Listeners could be forgiven for a sense of deja vu: “It’s going to go. It’s going to leave. It’s going to be gone,” Donald Trump pronounced of coronavirus on Wednesday.
The words were eerily similar to the president’s prediction in late February that “It’s going to disappear” – a theme he harped on repeatedly as the caseload and fatalities rose. Since that forecast, a million Americans have fallen ill with coronavirus – almost a third of the global total – and more than 60,000 have died, in just a few weeks surpassing the US death toll in all the years of the Vietnam war. This week, it was reported that almost 70 people had died at a single veterans’ nursing home in Massachusetts. New York is struggling to bury its dead.
This is what the president’s son-in-law, Jared Kushner, describes as “a great success story”. This is the context in which the administration is letting its physical distancing guidelines lapse, instead advising much less stringent measures.
Mr Kushner suggests that by July the country could be “really rocking again”. But Americans will suffer from Mr Trump’s keenness to get back to business, as if the pre-coronavirus state of affairs were still possible. Medical experts have already warned about the risks of another surge in cases. The question is whether states, cities, institutions and individuals can again mitigate the harm he is wreaking upon his country. Some may; others are leading his charge: in Georgia, such essential services as tattoo parlours and bowling alleys are once again plying their trade. Texas is allowing shops, cinemas, shopping malls and restaurants to reopen, albeit with restrictions on capacity. Without significant testing and tracing, it is evident where such decisions will lead.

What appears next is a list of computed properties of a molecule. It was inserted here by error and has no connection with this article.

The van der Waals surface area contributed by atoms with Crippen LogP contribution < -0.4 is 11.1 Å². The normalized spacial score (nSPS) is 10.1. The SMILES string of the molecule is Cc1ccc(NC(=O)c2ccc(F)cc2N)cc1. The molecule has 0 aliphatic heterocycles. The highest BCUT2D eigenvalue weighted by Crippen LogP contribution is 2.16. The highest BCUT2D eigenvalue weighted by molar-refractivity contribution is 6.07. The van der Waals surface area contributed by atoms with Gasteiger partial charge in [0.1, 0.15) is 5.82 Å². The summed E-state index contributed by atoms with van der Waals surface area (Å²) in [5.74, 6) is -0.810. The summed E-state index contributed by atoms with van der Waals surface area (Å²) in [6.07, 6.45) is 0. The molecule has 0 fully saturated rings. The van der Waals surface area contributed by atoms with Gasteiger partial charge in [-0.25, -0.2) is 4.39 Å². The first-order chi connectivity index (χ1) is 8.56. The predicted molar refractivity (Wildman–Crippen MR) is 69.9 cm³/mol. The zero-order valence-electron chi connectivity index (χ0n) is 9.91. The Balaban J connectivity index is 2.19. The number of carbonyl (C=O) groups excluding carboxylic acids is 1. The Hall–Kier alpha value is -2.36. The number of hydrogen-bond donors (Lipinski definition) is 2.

The best that can be said for Mr Trump’s election-driven wishful thinking is that it is less immediately dangerous than his recent public musings that people might have injections of disinfectant as a cure. Each week of the pandemic has brought new shame upon the president: he failed to equip his country and its health workers, to advocate physical distancing when it was desperately needed, or even to look like he was seriously concerned about the outbreak and its victims, preferring instead to boast about the ratings for his briefings.
While leaders around the world enjoyed a surge in support as the pandemic took hold – the rally-around-the-flag effect – Mr Trump’s appalling performance has finally taken a toll on his popularity. He had counted on a strong economy to see him back into office in November. But with more than 30 million US workers filing unemployment claims in the last six weeks – and economists suggesting that the real level of job losses could be far worse – his confidence has been shaken.
This week it was reported that he had lashed out at his own campaign after polls showed him trailing Joe Biden in crucial states and with older voters. With the Democrat facing a sexual assault claim and running a virtual campaign while Mr Trump commands daily airtime, it is clear that the president is doing the damage himself. He is seeking to shift the blame for the pandemic to the World Health Organization (having ignored its repeated warnings) and to China. On Thursday he contradicted his own director of national intelligence by claiming that he had seen evidence that the virus originated in a Wuhan laboratory; Trump officials have reportedly leaned on the agencies to find evidence to back the theory.
This conduct too is unpleasantly familiar. His contempt for the truth; his determination to evade responsibility while holding the most powerful job in the world; his ignorance, his narcissism and the threat he poses to his country – all have become still more painfully evident through this crisis, but were clear before. Yet he has so far defied the laws of political gravity. Americans have paid dearly for Mr Trump’s complacency, recklessness, irrationality and incompetence. But are they at last ready to make him pay?